But at the end of the day, it's the doctors in the private sector that disappoint most in terms of their lack of understanding of the critical role that access to adequate healthcare for all plays in building a developing country.
They would argue that a bungling bureaucracy, low remuneration, inadequate facilities, poor nursing support and far too few doctors to share the workload typify the public sector in South Africa, which makes it too difficult to work in.
They would be absolutely right about that. But, it's not going to improve unless they move across and at least try to make it work. I mean if only 10% of South Africa's doctors work in the public sector, how on earth can anyone expect it to function?
When it comes to the motives of those working in the private healthcare sector, the man of the moment, America’s President Barack Obama, certainly seems to have pegged these properly.
Last month, President Obama spoke to the American Medical Association about healthcare reform. The association is objecting to a national health insurance scheme similar to the one being debated in South Africa, because "many of their physicians benefit from runaway health costs," argues Brook Jarvis of Yes! Magazine.
Critical of their stance, president Obama bluntly told the group that the healthcare system has "taken the pursuit of medicine from a profession - a calling - into a business."
This is exactly what has happened in South Africa too.
Very, very powerful - now spread the news to all decisions makers...that's what your art is.
Just What the Doctor Ordered!!
Trenchant analysis Fazila!! Thank you.
What Do You Expect?
Why should doctors be different from any other sector of society? Why are they burdened with being "better" than the common man? Already they have sacrificed years of study to become acknowledged professionals, and now you insist that they give up their economic freedom?
If you want to change the behaviour of doctors, change their motivators. Incentivize them to stay in public service.
And while we're at it, why don't YOU go out and get qualified and spend free evenings as a paramedic? Surely it is a SOCIETAL responsibility and society must respond to the changes.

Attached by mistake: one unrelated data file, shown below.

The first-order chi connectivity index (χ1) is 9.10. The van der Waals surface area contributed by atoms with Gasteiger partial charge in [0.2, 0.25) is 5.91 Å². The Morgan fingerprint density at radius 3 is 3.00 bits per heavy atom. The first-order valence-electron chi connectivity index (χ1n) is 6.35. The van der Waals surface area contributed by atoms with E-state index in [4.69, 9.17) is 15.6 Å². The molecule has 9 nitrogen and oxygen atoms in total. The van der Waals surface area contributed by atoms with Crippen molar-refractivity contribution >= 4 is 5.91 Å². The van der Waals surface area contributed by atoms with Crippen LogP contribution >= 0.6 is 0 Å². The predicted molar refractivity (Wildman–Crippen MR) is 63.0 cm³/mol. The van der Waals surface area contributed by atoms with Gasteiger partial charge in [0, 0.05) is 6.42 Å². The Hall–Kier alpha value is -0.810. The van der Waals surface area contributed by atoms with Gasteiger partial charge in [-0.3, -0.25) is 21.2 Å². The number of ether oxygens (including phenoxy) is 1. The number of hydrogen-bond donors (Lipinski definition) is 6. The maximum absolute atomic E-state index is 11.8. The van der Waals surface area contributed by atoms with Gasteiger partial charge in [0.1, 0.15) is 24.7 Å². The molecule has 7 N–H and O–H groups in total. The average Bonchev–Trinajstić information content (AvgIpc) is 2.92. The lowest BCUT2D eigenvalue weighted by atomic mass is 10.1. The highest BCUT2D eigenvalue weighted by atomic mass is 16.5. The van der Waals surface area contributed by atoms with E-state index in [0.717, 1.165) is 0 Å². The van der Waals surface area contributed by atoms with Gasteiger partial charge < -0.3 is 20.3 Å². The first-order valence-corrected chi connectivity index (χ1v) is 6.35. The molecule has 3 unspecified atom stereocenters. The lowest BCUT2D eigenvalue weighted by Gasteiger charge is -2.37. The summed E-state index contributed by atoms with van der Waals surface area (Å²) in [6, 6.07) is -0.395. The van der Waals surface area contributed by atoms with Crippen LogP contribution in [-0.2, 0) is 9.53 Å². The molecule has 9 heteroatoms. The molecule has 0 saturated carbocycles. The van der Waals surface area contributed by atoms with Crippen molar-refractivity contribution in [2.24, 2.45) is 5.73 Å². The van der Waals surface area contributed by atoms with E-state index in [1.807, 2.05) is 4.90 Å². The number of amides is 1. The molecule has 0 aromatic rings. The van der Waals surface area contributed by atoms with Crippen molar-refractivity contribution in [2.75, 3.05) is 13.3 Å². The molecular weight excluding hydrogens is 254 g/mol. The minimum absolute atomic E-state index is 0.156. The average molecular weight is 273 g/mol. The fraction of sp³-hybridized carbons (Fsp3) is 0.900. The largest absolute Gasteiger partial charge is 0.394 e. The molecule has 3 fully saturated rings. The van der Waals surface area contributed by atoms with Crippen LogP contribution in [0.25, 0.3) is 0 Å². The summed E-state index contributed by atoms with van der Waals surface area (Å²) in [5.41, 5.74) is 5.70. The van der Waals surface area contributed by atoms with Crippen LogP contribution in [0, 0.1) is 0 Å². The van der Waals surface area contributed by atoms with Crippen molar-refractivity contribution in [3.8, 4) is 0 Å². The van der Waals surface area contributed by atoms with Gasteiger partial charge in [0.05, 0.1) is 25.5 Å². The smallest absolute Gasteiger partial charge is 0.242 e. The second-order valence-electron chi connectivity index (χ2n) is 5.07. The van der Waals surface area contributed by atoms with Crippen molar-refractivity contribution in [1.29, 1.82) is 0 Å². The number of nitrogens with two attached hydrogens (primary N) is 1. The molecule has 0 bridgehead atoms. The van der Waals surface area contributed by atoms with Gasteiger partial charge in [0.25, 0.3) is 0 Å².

To "tut-tut" doctors is not going to change anything; indeed, if I were a doctor, it would make me bloody mind and virtually _ensure_ that I go "well stuff you all".
A Little Naive, I Fear...
What makes you single out doctors? Why should they be expected to sacrifice for their country if engineers, Home Affairs officials, accountants, teachers, advertising executives and politicians do not do so?
Until such time as our society inculcates a sense of mission into our youngsters, don't expect too much of them! They are bred in a capitalist society which tells them they should not care about their neighbour, but rather make money. And as long as every last politician takes every cent due to him/her in luxury cars, before fulfilling obligations to the poor, why should the rest of us be any different?
I spoke recently to children in a class of black Matrics. One - that's right, one - of them wanted to go into a career which would make life better for her community (it's a science, but she was clear about her motivations). The rest were thinking marketing, PR, I-don't-want-to-work (three were pregnant), a vague 'businessman', "I won't study, I want CASH", security guard, my-mother's-shop... It was so dispiriting. Instead of laying into doctors - who at the very least do do a year of community service, in which they 'give back', unlike, let's say, accountants - why not put your mind to how we can change this prevailing apathy, greed for money and lack of community?